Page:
The bank also suspended a further four employees over the scandal and announced that Martin Owen, chief executive of NatWest Markets, has agreed to forgo pounds 200,000 of his pounds 500,000 bonus last year as "an act of leadership''.
Meanwhile, the Serious Fraud Office was standing by to go in, even though the investigation into mis-pricing in the bank's interest rate options business has not uncovered any evidence yet that individuals were motivated by personal gain.
A spokeswoman for the SFO said that NatWest and its advisers have been in touch and it was monitoring the situation but had not yet begun an investigation.
The Bank of England and the City regulator, the Securities and Futures Authority, is also being kept informed about the episode, which is a severe embarrassment for the group.
Derek Wanless, the chief executive of NatWest, admitted yesterday that the episode was a "significant setback" for the bank and that it would take several months to unravel fully.
The episode also evokes uncomfortable memories of the Blue Arrow affair, which led to the demise of County NatWest, the bank's previous attempt to become a serious player in international capital markets.
But Martin Owen, chief executive of NatWest Markets, said it would not blow it off course in its determination to become a global investment bank.
Investigators from the lawyers Linklaters & Paines and the accountants Coopers & Lybrand, are confident that the problems are restricted to the London arm of NatWest Markets' interest rate options business.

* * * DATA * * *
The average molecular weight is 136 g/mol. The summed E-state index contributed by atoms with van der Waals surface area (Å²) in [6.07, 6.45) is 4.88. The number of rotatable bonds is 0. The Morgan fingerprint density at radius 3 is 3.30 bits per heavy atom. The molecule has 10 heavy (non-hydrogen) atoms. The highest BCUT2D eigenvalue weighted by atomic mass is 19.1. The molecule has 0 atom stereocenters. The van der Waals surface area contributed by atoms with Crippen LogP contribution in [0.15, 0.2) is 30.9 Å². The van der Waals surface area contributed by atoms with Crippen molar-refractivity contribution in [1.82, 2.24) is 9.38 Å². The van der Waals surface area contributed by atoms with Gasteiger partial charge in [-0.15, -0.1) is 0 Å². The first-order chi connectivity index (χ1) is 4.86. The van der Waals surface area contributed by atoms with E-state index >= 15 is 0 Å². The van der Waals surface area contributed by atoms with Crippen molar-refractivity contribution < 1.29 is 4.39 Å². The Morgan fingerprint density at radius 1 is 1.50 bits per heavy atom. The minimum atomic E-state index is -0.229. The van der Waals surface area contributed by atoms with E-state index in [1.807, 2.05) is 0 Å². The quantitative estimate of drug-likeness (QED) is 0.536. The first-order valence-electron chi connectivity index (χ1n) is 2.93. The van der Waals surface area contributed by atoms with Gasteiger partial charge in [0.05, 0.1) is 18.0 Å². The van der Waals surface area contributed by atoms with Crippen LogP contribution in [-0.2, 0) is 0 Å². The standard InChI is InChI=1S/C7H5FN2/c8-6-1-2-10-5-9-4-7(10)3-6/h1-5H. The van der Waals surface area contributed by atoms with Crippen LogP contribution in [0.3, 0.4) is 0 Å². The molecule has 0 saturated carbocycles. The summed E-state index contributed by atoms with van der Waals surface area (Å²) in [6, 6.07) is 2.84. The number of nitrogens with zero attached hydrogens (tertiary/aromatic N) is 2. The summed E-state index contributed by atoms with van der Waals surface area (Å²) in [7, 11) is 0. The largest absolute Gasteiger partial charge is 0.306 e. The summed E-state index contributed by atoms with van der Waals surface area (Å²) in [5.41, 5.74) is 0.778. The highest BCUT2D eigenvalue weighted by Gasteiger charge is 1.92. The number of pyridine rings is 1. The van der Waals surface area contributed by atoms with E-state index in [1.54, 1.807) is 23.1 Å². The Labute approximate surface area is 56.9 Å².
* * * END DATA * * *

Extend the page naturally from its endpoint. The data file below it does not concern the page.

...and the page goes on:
But they and senior NatWest executives are perplexed that the mis-pricing could have remained undetected for so long and by the precise motivation that lay behind the deception.
"There is no evidence of personal gain having been made except in so far as people wanted to keep their jobs by disguising losses," one source said.
Mr Wanless said he was satisfied that the mis-pricing was not evidence of a wider systemic problem throughout NatWest markets. However, he said that there were urgent lessons to learn. The losses only came to light late last month and were initially expected to cost NatWest pounds 50m. It now appears that the size of the hole is pounds 90m, although pounds 13m of this is covered by an existing provision and the withholding of the bonus payments.
Kyriacos Papouis, the options trader at the centre of the affair, left the bank last year and has since lost his job at the US bank Bear Sterns. NatWest is attempting to interview him as part of the investigation and has made several approaches through his lawyers, Kingsley Napier.
His immediate boss, Neil Dodgson was already on suspension, pending the outcome of the internal inquiry. The four employees suspended yesterday are Mr Dodgson's superior, head of swaps options trading Ian Gaskell, a graduate trainee who joined the bank in 1983 and progressed to its swaps department in 1991; Jean Francois Nguyen, managing director of debt derivatives, who was brought in from Credit Suisse in 199; Christophe Lanson, who also came from Credit Suisse and is global head of rate risk management; and Phil Wise, now NatWest Markets' chief administrative officer but senior managing director of the capital markets division for most of the time that the mis-pricing was going on.
NatWest executives stressed yesterday that the suspensions should not be taken to indicate guilt or responsibility but were designed to allow the individuals to co-operate fully with the continuing inquiry.
As well as establishing that the mis-pricing was not part of wider failures of control within the bank, no flaws had been identified in the models used by NatWest to price the options in which it trades.
NatWest said that the second stage of its review would concentrate on the management issues associated with its failure to detect the losses and the mis-pricing earlier.
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